|Publication number||US6883251 B2|
|Application number||US 10/669,960|
|Publication date||Apr 26, 2005|
|Filing date||Sep 23, 2003|
|Priority date||Sep 28, 2001|
|Also published as||US20040065268|
|Publication number||10669960, 669960, US 6883251 B2, US 6883251B2, US-B2-6883251, US6883251 B2, US6883251B2|
|Inventors||Michael E. Terrell, Frank Gilbert Marks|
|Original Assignee||Michael E. Terrell, Frank Gilbert Marks|
|Export Citation||BiBTeX, EndNote, RefMan|
|Patent Citations (7), Referenced by (13), Classifications (16), Legal Events (5)|
|External Links: USPTO, USPTO Assignment, Espacenet|
This is a continuation-in-part of U.S. application Ser. No. 10/435,469 filed on May 9, 2003, now U.S. Pat. No. 6,675,739 for which the inventors claim domestic priority. Ser. No. 10/435,469 is a continuation application which claims priority to U.S. application Ser. No. 09/967,678 filed on Sep. 28, 2001, which has issued as U.S. Pat. No. 6,578,828.
The present invention generally relates to devices and systems for sheltering livestock, including horses, cattle, swine and poultry, and more specifically to a programmable system for efficiently using evaporative cooling devices to create an environment which protects the health and productivity of the animals.
It is known in animal agriculture to cool livestock with evaporative cooling by wetting the animal and then drying the animal through mechanical ventilation or via natural ventilation. Alternatively, lowering the temperature of the environment will also cool animals if the decreased temperature may be maintained. The disclosed system provides cooling to livestock through direct evaporative cooling and also by decreasing the temperature of the livestock environment.
The disclosed system may deliver small water particles or fog to a desired area without wetting the area, unlike the other known devices which wet one area continuously and usually result in wet bedding. With the disclosed system, as a fan oscillates over a range of positions, by the time the fan returns to a starting position, water particles previously emitted have partially or totally evaporated. Temperature and humidity may be monitored so that the maximum amount of water for evaporative cooling can be supplied to each fan under real time environmental conditions. The upper constraint on the amount of water delivered by each fan will usually be a volume of water which would wet the animal's bedding. Other environmental conditions may also be monitored, such as wind velocity, the intensity of sunlight, or the position of the sun with respect to the location of the livestock and a shading structure.
The disclosed system can be configured to emit water at high pressure through small diameter nozzles, resulting in a small water particle fog, such that the water particles flash evaporate when they come into contact with any warm surface such as the skin of an animal or person. The result is a cool animal environment with little wetting of the animal's hair-coat and virtually no wetting of the animal's bedding.
Unlike prior disclosed systems in which the fans in a circuit are limited to synchronous oscillation, the present system allows either synchronous oscillation or it allows each fan within a circuit to be programmed so that each individual fan oscillates over different zones for any desired time period. The oscillation of each fan can be directed to a particular degree range according to different specified times of the day, according to observed environmental conditions, or according to specific locations where the animals are located. This ability to direct effective cooling according to the location of the animals and the real time environmental conditions increases animal comfort and health. Programming can be changed at any time to meet the individual preferences of the animal herds person.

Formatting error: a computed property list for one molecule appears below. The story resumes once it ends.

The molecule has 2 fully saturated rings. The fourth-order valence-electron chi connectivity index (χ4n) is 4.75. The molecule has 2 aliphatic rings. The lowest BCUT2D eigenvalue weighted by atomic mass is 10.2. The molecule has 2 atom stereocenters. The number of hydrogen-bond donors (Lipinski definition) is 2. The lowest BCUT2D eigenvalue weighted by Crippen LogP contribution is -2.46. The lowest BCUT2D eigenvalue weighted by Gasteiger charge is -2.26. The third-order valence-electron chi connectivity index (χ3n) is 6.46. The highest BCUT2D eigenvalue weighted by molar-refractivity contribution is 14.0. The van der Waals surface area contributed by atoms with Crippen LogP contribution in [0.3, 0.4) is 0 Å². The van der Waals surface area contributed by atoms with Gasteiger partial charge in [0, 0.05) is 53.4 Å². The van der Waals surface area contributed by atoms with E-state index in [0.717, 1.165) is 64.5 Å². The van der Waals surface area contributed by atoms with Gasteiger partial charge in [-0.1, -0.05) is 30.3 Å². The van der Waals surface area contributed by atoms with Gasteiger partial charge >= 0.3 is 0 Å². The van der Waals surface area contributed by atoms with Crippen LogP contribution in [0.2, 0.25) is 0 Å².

Fan oscillation and water output can be varied according to a pre-programmed schedule or through real time monitoring of current environmental conditions. Current temperature, humidity and wind conditions may be monitored for different zones within a facility and the fan oscillation modified as required as disclosed herein. The water output may be controlled as required by a variable-frequency-drive on a high-pressure water pump. Water output may also be controlled by switching nozzle sizes and/or increasing the number of nozzles instead of or in addition to changing pump pressure output. In conjunction with programmable oscillation, programmable water output allows the herds person to fine tune the animal's environment for maximum economic gain and animal comfort.
The present invention is directed to a livestock cooling system which creates an environment which protects the health and productivity of the animals. The livestock cooling system may be installed to a structure having at least one fan support member. A fan, which creates an air stream, is rotatably coupled to the fan support member. An oscillation motor is operably connected to the fan for rotating the fan through a plurality of rotational positions, wherein the rotation of the fan between any two rotational positions describes an arc length. A position indication device senses either the rotational position of the fan or the rotational position of a rotatable shaft connected to the fan. The position indication device provides an output signal in response to the rotational position of the fan or the rotatable shaft. The output signal is provided to a control means which is electrically connected to the oscillation motor. Monitoring means which are connected to the control means, provide real time advice to the control means of the a desired arc length through which the fan and/or rotatable shaft should be traversing. Upon receiving the advice from the monitoring means, the control means causes the oscillation motor to oscillate the fan through the arc length which has been specified by the monitoring means. The fan may be further equipped with means for injecting water droplets into the air stream of the fan to create a fog or mist which further enhances the cooling effect of the cooling system.
A plurality of fans, each having its own oscillation motor, position indication device, and control means, may all be connected to the same monitoring means, thereby allowing each fan to oscillate through a different arc length as required for the particular facility. As with the individual fans, each fan in the multiple-fan system may be equipped with means for injecting water droplets into the air stream of each fan, where a pump is used to deliver water to each fan. The flow rate of water droplets may be adjusted by adjustment means, such as a variable frequency drive connected to the pump.